Wednesday, September 25, 2013
My, How You've Grown, 3DS
Ah, the Nintendo 3DS, successor to the original Nintendo DS. It really has come a long way in over two year's time. The 3DS and DS are different yet, similar in many ways. The overall design is the 3DS is the same as the 3DS (not counting the soon to be released 2DS) but the 3DS is vastly more powerful than the 3DS. But the most intriguing aspect of how similar the 3DS and DS are to each other is how both handhelds started out.
The original DS was Nintendo's first foray into 3D handheld gaming. But where as the PlayStation Portable was like a portable version of the PlayStation 2, the DS lacked the graphical punch of the GameCube. In fact many DS games that used polygons look like Nintendo 64 games. Sony's portable was clearly the more powerful of the two. For a while, everyone was championing the PSP as the new handheld hotness even before it released. Sony worked wonders with the first two PlayStations so they'd surely be able to repeat that same success in the handheld market. That's what we all thought, anyway. The DS launched a few months ahead of the PSP, but it wasn't really a launch to write home about. Sure, an enhanced port of Super Mario 64 was great but after dropping $150 for the DS, gamers were hungry for a little more than just that. Then something amazing happened. Games, fresh, good games started coming out by the dozens. The robust library of DS titles, innovative touch screen along with it's low price point (the PSP was a staggering $250 in comparison) made it Nintendo's most profitable handheld gaming device.
The launch of the 3DS was strikingly similar to the original DS with one major difference. An abysmal launch game line up certainly didn't help but the killing blow was that $250 price tag. Nintendo's hardware has always been affordable but they were asking far too much for the 3DS. Perhaps the overwhelming success of the DS made them arrogant to the point that they thought they could price the 3DS so high. Not even a year after launch, the 3DS saw a $70 price cut, which greatly helped improve sales but it was also around this time that the 3DS starting getting a slew of great games. Much to my surprise, both Super Mario 3D Land and Mario Kart 7 released on the dates that Nintendo scheduled them and the 3DS has been rocking hard ever since.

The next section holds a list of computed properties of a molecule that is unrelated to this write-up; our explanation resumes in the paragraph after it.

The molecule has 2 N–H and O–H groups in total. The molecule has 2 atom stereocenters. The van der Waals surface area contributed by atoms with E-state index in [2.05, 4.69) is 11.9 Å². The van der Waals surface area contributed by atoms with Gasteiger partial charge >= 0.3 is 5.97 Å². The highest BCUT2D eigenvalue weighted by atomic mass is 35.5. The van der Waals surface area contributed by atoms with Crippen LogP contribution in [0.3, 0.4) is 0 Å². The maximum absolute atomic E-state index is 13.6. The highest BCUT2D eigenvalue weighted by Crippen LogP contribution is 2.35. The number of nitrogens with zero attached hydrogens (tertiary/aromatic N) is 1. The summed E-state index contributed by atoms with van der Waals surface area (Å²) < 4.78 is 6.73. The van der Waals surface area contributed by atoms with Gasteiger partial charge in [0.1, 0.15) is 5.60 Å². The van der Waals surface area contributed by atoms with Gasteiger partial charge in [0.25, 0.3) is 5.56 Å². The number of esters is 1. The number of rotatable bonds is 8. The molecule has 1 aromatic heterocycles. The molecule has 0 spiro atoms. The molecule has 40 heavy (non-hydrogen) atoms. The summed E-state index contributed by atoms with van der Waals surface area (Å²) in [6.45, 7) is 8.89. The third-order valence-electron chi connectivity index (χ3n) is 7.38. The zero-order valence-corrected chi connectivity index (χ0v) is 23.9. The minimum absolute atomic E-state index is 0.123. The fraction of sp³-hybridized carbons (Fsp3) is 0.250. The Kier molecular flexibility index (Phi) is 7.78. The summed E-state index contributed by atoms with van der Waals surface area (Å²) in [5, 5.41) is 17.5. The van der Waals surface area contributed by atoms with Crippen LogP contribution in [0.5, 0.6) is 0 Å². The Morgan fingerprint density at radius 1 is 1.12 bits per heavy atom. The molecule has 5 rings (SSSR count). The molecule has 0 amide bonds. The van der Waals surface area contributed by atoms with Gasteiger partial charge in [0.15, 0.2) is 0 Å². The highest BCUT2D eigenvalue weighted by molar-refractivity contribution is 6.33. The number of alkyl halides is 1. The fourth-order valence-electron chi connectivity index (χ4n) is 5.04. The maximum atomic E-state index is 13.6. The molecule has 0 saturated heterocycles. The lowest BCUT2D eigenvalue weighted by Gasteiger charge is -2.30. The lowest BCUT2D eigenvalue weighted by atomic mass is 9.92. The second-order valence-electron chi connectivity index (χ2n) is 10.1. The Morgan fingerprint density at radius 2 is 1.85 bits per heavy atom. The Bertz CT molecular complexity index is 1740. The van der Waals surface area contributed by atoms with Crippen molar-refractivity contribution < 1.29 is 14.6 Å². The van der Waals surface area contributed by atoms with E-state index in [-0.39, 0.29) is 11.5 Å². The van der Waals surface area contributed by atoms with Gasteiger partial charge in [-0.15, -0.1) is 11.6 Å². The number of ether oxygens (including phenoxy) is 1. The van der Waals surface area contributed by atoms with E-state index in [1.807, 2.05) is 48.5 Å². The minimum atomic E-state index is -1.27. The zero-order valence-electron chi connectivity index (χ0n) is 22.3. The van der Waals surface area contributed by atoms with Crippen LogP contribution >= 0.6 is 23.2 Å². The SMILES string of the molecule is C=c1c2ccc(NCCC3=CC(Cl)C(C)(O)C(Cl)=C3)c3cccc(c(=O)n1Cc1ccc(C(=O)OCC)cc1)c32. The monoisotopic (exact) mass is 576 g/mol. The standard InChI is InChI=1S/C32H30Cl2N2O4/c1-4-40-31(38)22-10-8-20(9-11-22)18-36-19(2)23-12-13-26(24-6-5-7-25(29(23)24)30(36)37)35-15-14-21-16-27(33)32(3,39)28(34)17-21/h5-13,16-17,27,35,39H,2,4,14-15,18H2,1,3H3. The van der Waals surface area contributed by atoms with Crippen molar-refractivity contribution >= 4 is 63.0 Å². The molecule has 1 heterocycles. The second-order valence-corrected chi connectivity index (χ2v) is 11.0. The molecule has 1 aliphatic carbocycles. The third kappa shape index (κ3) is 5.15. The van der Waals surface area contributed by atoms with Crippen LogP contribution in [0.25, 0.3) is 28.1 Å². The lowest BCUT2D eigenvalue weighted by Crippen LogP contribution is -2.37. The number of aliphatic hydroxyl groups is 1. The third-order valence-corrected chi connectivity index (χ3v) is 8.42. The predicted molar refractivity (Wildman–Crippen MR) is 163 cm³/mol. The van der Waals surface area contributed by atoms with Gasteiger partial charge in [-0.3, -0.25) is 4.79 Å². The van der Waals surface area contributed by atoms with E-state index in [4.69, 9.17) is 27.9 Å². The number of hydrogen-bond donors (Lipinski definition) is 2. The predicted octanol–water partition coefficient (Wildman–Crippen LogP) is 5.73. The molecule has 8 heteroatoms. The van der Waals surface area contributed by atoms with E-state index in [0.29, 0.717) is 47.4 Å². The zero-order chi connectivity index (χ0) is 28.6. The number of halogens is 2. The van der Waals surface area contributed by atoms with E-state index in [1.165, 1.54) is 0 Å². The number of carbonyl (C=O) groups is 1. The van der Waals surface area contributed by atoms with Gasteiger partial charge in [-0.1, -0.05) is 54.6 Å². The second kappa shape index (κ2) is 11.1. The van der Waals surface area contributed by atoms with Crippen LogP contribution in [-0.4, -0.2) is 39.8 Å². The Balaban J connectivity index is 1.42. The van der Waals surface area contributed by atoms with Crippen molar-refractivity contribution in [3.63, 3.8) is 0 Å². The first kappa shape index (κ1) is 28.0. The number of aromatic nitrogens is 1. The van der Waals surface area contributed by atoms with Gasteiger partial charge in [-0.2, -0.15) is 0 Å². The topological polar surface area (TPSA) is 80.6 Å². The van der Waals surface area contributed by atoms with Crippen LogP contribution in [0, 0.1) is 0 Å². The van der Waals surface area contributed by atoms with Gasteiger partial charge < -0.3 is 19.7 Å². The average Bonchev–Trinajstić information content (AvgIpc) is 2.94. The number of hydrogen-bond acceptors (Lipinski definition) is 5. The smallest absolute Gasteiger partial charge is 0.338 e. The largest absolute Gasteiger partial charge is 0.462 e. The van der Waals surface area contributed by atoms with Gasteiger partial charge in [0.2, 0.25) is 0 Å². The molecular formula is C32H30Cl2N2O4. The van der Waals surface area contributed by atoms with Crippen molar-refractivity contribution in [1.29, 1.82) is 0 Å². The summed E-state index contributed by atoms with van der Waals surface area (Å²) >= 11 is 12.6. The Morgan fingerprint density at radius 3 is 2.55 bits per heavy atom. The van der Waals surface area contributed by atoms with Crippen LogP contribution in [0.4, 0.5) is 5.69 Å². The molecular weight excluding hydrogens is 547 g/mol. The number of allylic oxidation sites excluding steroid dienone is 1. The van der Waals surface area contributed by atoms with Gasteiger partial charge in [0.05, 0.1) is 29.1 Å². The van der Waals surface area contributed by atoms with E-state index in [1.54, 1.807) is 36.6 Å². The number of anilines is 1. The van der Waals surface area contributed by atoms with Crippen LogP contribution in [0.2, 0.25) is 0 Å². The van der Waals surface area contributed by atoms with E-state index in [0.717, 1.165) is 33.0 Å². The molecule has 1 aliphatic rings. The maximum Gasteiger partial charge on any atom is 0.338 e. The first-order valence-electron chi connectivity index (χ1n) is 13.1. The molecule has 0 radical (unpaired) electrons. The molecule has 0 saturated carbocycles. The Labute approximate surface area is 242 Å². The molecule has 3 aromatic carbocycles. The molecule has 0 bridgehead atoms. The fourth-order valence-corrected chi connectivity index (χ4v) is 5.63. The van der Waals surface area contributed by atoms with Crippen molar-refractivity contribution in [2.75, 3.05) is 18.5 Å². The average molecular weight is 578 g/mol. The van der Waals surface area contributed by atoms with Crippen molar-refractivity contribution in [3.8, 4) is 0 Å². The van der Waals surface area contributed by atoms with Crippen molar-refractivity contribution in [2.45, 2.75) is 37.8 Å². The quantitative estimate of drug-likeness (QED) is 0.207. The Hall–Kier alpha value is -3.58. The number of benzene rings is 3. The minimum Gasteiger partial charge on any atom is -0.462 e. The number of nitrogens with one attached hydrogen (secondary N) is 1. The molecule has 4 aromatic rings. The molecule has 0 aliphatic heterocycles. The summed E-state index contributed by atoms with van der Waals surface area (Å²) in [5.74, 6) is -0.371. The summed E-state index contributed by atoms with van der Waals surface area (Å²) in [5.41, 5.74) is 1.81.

I love my 3DS. This isn't just some portable that I game on when I'm not home, although that is a great benefit of handhelds. But really, I spend a lot of time at home with my 3DS up and running. As of this writing, I have 19 games for my 3DS. Animal Crossing: New Leaf gets a lot of play time but before that I was hopeless addicted to Theatrhythm: Final Fantasy. The strength of the 3Ds lies not it in's 3D capabilities, but it's games. There are a wealth of titles to choose from. The aforementioned Super Mario 3D Land, Mario Kart 7, Animal Crossing: New Leaf, Fire Emblem: Awakening. Mario & Luigi: Dream Team, Kid Icarus: Uprising, Luigi's Mansion: Dark Moon. And that's just Nintendo's first party games. Third party support is just as strong on the 3DS as it was the DS. Shinobi, Shin Megami Tensai IV, Code of Princess, Project X Zone, Etrian Odyssey IV, Professor Layton and the Miracle Mask, Zero Escape: Virtue's Last Reward and so on. If you can't find anything to play on the 3DS, you're either incredible picky or hate Nintendo.
There's also the eShop, which hosts a variety of NES, Game Boy, Game Boy Color, Game Gear, 3DS Ware and even digital versions of 3DS games. Some 3DS games can only be obtained digitally, like HarmoKnight and Kokuga. And contrary to popular belief, there are original Game Boy games that are worth the few bucks it takes to download them like Gargoyle's Quest, Wario Land 3, Donkey Kong and Mega Man: Dr. Wily's Revenge. 3DS Ware offers some great titles as well like Pushmo, Crashmo, Mighty Switch Force!, Might Switch Force! 2, and VVVVVV to name a few. The eShop interface certainly isn't perfect. Some titles you have to use the search engine just to find and the navigation leaves a lot to be desired. Still, the eShop is a step up from the Wii's Virtual Console, offering sales on games.
One could get all of their gaming fixes on the 3DS. It's been getting the most love from me out of all of my systems as of late. Weather I'm hunting down titles to download on the eShop, catching ghosts in Luigi's Mansion: Dark Moon, the 3DS does not disappoint. It's come along way from it's rock start over two years ago, but the way things are going, it's looking like lightning has struck twice for Nintendo.